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I attended this “archilecture” by Tim Makower of Makower Architects at TALK Qatar, March 18, 2014.
It is always interesting for me to sketchnote talks that are outside my area of expertise. Tim spoke about his forthcoming book on the topic of urban scale, which draws on examples from Detroit to Qatar, which should also be interesting.
He spoke about Doha, and you can see sub-themes of connectedness and growth in my sketch. It is widely known that Doha is a city that has failed to design for pedestrians. I was happy to hear Tim speak of ‘pedestrianizing’ the downtown (West Bay) of Doha, as it is currently not only impassable on foot in places, but also can be quite dangerous to those of us who are brave enough to attempt the journey from the Corniche to City Centre, say.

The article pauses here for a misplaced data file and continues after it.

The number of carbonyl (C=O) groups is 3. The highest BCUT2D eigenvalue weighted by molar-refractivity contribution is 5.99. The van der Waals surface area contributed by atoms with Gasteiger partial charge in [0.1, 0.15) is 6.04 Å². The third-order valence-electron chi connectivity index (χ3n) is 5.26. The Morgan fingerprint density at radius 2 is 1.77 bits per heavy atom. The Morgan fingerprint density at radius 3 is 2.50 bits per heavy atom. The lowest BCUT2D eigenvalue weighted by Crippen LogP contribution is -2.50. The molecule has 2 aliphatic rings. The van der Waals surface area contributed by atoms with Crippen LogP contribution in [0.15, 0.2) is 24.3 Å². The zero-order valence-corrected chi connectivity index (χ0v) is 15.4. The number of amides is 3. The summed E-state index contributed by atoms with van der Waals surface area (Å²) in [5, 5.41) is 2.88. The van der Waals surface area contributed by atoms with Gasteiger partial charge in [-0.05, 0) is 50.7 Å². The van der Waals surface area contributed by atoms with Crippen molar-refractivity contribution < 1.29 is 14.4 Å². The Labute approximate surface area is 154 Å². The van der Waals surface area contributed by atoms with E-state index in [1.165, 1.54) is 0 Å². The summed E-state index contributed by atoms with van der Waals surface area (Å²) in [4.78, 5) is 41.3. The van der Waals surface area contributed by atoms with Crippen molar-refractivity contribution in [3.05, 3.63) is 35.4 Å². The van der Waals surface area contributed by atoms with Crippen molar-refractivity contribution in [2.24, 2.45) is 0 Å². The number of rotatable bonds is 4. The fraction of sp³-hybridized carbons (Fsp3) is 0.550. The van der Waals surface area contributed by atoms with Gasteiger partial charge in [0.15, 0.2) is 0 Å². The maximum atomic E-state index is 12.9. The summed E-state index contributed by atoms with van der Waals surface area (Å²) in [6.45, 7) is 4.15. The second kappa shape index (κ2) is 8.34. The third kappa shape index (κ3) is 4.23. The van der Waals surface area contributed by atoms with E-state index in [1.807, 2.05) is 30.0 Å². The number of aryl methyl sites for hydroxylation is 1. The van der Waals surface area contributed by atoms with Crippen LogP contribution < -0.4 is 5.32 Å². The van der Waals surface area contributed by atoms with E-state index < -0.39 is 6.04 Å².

Tim’s talk was lively and upbeat. I only wish he had had more time to delve into some of the ideas a little more. For example, the construct of grain, which I didn’t quite grasp, and I think I have failed to capture in my sketch.
One of the things I liked about Tim’s presentation is his use of sketches, which have a distinct rustic style. Tim’s sketches can also be found on his blog – Thinking Quietly: http://makowerarchitects.com/blog/
The following is information provided by TALK prior to the event:
TALK reminder for this Tuesday 18th March 2014 in the Majlis at the Grand Hyatt Doha featuring our guest speaker Tim Makower, Principal of Makower Architects, who will look from the past to the future at Doha, the fast-moving city where the intimate and the super-scaled co-exist. Tim will ask ‘how do we relate to our built environment, at the scale of ourselves, the scale of the city and the scale of our global experience?’
Makower Architects are an international practice specialized in architecture and urbanism, based in Doha and London. Tim’s current projects include the Al Rayyan Gate Masterplan at Al Wajba, a ‘Living Heritage Strategy’ for Old Doha and a vision for the Doha Corniche. Tim is deeply engaged in culture, history and academia and is also the founder and lead facilitator of the Old Doha Prize, a competition and week-long design residency for UK and Qatari architects.